• Preface, P.18
  • a nation is born stoic and dies epicurean
    • Ch. I: Crete, Section IV: The Fall of Cnossus, P.51
  • The Argives ascribed the foundation of their city to Pelasgic Argus, the hero with a hundred eyes; and its first flourishing to an Egyptian, Danaus, who came at the head of a band of “Danaae” and taught the natives to irrigate their fields with wells. Such eponyms are not to be scorned; the Greeks preferred to end with myth that infinite regress which we must end with mystery.
    • Ch. IV Sparta, Section II: Argos, P. 116
  • Apparently the legislators felt that to alter certain customs, or to establish new ones, the safest procedure would be to present their proposals as commands of the god; it was not the first time that a state had laid its foundations in the sky.
    • Ch. IV Sparta, Section III: Laconia, 4. The Lacedaemonian Constitution P. 123
  • The Spartans themselves were forbidden to go abroad without permission of the government, and to dull their curiosity they were trained to a haughty exclusiveness that would not dream that other nations could teach them anything. The system had to be ungracious in order to protect itself; a breath from that excluded world of freedom, luxury, letters, and arts might topple over this strange and artificial society, in which two thirds of the people were serfs, and all the masters were slaves.
    • Ch. IV Sparta, Sec III: Laconia, 5. The Spartan Code P. 131
  • Self-control, moderation, equanimity in fortune and adversity— qualities that the Athenians wrote about but seldom showed—were taken for granted in every Spartan citizen.
    • Ch. IV Sparta, Sec III: Laconia, 6. An Estimate of Sparta, P. 132
  • Like Plato and Plutarch, Xenophon was never tired of praising Spartan ways. Here it was, of course, that Plato found the outlines of his Utopia, a little blurred by a strange indifference to Ideas. Weary and fearful of the vulgarity and chaos of democracy, many Greek thinkers took refuge in an idolatry of Spartan order and law. They could afford to praise Sparta, since they did not have to live in it. They did not feel at close range the selfishness, coldness, and cruelty of the Spartan character; they could not see from the select gentlemen whom they met, or the heroes whom they commemorated from afar, that the Spartan code produced good soldiers and nothing more; that it made vigor of body a graceless brutality because it killed nearly all capacity for the things of the mind.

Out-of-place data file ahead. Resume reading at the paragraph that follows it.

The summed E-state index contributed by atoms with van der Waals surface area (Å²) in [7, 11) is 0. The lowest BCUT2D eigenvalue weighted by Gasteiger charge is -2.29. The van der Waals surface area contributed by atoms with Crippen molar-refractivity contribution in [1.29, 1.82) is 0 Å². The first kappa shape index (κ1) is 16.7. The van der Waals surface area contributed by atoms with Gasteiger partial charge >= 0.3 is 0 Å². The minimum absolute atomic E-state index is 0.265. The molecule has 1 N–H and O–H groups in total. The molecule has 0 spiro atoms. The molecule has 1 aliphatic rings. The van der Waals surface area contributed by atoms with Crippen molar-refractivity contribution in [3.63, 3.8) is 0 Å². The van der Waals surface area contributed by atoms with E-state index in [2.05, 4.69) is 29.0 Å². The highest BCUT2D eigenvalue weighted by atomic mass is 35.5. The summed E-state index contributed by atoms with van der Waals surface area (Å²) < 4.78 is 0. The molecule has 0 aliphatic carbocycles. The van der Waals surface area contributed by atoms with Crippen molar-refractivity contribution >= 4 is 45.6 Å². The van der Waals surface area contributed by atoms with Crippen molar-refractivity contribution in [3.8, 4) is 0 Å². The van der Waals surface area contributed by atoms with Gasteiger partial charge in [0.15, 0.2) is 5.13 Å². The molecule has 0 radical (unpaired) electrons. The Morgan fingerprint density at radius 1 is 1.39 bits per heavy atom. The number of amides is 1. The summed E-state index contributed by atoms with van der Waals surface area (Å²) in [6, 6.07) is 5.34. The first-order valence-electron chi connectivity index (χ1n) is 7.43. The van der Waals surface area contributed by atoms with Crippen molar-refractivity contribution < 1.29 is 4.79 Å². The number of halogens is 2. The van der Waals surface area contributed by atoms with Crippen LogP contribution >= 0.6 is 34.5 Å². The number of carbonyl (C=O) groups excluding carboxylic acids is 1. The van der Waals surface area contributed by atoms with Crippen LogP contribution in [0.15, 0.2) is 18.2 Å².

• Ch. IV Sparta, Sec III: Laconia, 6. An Estimate of Sparta, P. 132-133
  • Greek travelers marveled at a life so simple and unadorned, a franchise so jealously confined, a conservatism so tenacious of every custom and superstition, a courage and discipline so exalted and limited, so noble in character, so base in purpose, and so barren in result; while, hardly a day’s ride away, the Athenians were building, out of a thousand injustices and errors, a civilization broad in scope and yet intense in action, open to every new idea and eager for intercourse with the world, tolerant, varied, complex, luxurious, innovating, skeptical, imaginative, poetical, turbulent, free. It was a contrast that would color and almost delineate Greek history.
    • Ch. IV Sparta, Sec III: Laconia, 6. An Estimate of Sparta, P. 133
  • In the end Sparta’s narrowness of spirit betrayed even her strength of soul. She descended to the sanctioning of any means to gain a Spartan aim; at last she stooped so far to conquer as to sell to Persia the liberties that Athens had won for Greece at Marathon. Militarism absorbed her, and made her, once so honored, the hated terror of her neighbors. When she fell, all the nations marveled, but none mourned. Today, among the scanty ruins of that ancient capital, hardly a torso or a fallen pillar survives to declare that here there once lived Greeks.
    • Ch. IV Sparta, Sec III: Laconia, 6. An Estimate of Sparta, P. 133
  • Perhaps time and chance were ungrateful to the city [Corinth], and her annals fell to be written by men of other loyalties. The past would be startled if it could see itself in the pages of historians.
    • Ch. IV Sparta, Sec V: Corinth, P.138
  • In the end we find him [Theognis] back in Megara, old and broken, and promising, for safety’s sake, never again to write of politics. He consoles himself with wine and a loyal wife, and does his best to learn at last the lesson that everything natural is forgivable. (Ch. IV Sparta, Sec VI: Megara, P.141)
  • Today such patients [pilgrims looking for healing] go to Tenos in the Cyclades, where the priests of the Greek Church heal them as those of Asclepius healed their forerunners two thousand five hundred years ago. And the gloomy peak where once the people of Epidaurus sacrificed to Zeus and Hera is now the sacred mount of St. Elias. The gods are mortal, but piety is everlasting.